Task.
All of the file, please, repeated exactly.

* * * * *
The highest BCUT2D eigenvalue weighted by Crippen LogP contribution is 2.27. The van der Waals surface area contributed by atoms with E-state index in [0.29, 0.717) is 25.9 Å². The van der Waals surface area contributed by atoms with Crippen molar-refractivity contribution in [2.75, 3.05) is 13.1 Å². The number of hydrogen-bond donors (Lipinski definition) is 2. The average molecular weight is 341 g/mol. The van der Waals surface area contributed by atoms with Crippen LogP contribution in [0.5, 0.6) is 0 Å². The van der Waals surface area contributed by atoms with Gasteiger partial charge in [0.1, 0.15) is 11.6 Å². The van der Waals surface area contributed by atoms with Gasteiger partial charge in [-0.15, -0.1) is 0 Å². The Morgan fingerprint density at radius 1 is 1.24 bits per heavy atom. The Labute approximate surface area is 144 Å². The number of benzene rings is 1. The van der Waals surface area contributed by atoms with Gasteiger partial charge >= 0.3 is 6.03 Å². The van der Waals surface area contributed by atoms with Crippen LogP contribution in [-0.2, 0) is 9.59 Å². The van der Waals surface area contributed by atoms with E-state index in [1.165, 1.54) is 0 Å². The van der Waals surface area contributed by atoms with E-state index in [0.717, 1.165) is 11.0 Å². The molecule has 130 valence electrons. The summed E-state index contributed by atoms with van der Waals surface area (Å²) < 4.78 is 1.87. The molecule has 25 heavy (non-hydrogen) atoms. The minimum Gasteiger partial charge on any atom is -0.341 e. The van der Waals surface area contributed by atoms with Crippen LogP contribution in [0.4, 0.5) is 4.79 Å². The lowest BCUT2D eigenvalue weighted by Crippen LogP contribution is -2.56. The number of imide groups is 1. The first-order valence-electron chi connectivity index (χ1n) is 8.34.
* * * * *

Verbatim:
The highest BCUT2D eigenvalue weighted by Crippen LogP contribution is 2.27. The van der Waals surface area contributed by atoms with E-state index in [0.29, 0.717) is 25.9 Å². The van der Waals surface area contributed by atoms with Crippen molar-refractivity contribution in [2.75, 3.05) is 13.1 Å². The number of hydrogen-bond donors (Lipinski definition) is 2. The average molecular weight is 341 g/mol. The van der Waals surface area contributed by atoms with Crippen LogP contribution in [0.5, 0.6) is 0 Å². The van der Waals surface area contributed by atoms with Gasteiger partial charge in [0.1, 0.15) is 11.6 Å². The van der Waals surface area contributed by atoms with Gasteiger partial charge in [-0.15, -0.1) is 0 Å². The Morgan fingerprint density at radius 1 is 1.24 bits per heavy atom. The Labute approximate surface area is 144 Å². The number of benzene rings is 1. The van der Waals surface area contributed by atoms with Gasteiger partial charge >= 0.3 is 6.03 Å². The van der Waals surface area contributed by atoms with Crippen LogP contribution in [-0.2, 0) is 9.59 Å². The van der Waals surface area contributed by atoms with E-state index in [1.165, 1.54) is 0 Å². The van der Waals surface area contributed by atoms with E-state index in [0.717, 1.165) is 11.0 Å². The molecule has 130 valence electrons. The summed E-state index contributed by atoms with van der Waals surface area (Å²) < 4.78 is 1.87. The molecule has 25 heavy (non-hydrogen) atoms. The minimum Gasteiger partial charge on any atom is -0.341 e. The van der Waals surface area contributed by atoms with Crippen LogP contribution in [0.4, 0.5) is 4.79 Å². The lowest BCUT2D eigenvalue weighted by Crippen LogP contribution is -2.56. The number of imide groups is 1. The first-order valence-electron chi connectivity index (χ1n) is 8.34.